Mozart's music can soothe pain in newborns, study finds

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For newborn babies in pain, a little night music might be just what the doctor ordered.

A newly released study from Thomas Jefferson University in Philadelphia has found that listening to Mozart can reduce the signs of pain in infants.

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Scientists conducted their research with the help of 100 two-day-old babies and their parents at a community hospital in New York’s Bronx neighbourhood. The study appeared in the journal Nature.

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The infants were having a standard blood test, which is done by pricking the heel. They all received a small dose of sugar just before the test. But half of them also listened to an instrumental lullaby by the famed 18th-century composer, which played for 20 minutes before the test, and another five afterward. The other half got silence.

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The researchers would score the babies’ apparent pain on the Neonatal Infant Pain Scale (NIPS) using facial expressions, crying, breathing patterns, movement and alertness as indicators. The person doing the scoring would also wear noise-cancelling headphones, so they wouldn’t know whether the music was playing or not.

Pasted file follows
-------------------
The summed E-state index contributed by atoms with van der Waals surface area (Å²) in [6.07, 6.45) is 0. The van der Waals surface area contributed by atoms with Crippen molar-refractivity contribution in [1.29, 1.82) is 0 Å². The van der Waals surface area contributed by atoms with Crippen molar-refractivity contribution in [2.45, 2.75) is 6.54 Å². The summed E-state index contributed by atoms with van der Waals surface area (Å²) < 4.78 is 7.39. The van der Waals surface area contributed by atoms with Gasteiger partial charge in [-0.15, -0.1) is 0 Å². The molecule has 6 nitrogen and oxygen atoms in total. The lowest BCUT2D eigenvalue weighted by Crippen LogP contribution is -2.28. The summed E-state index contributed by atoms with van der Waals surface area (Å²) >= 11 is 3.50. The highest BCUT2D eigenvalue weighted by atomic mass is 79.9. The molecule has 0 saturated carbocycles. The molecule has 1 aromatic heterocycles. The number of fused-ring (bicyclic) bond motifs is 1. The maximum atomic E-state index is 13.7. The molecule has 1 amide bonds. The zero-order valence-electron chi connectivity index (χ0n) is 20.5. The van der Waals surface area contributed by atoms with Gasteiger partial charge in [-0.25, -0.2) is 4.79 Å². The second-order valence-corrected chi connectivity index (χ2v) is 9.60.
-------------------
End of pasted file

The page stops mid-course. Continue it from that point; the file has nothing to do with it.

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On the seven-point scale, the Mozart listeners scored an average of just under five, which dropped below three in the first minute. Babies who got the heel prick in silence scored almost seven, and took several minutes to get back below three.

“Music intervention,” the authors of the study concluded, “is an easy, reproducible, and inexpensive tool for pain relief from minor procedures in healthy, term newborns.” An earlier study had found similar results in premature babies, but this was the first to assess full-term infants. The researchers also studied predominantly non-white babies, unlike some earlier studies.

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Numerous other researchers have looked at the painkilling effects of music in adults, with theories that listening to music stimulates an emotional response, engages our attention and activates sensory pathways that compete with those for pain. Still, the exact mechanism is not well understood.

As for the babies, the researchers noted that they did not compare Mozart with other types of music, which could be a topic for future studies. Will Mendelssohn or Motörhead provide the same salutary relief? Or is this merely a case of Amadeus ex machina?

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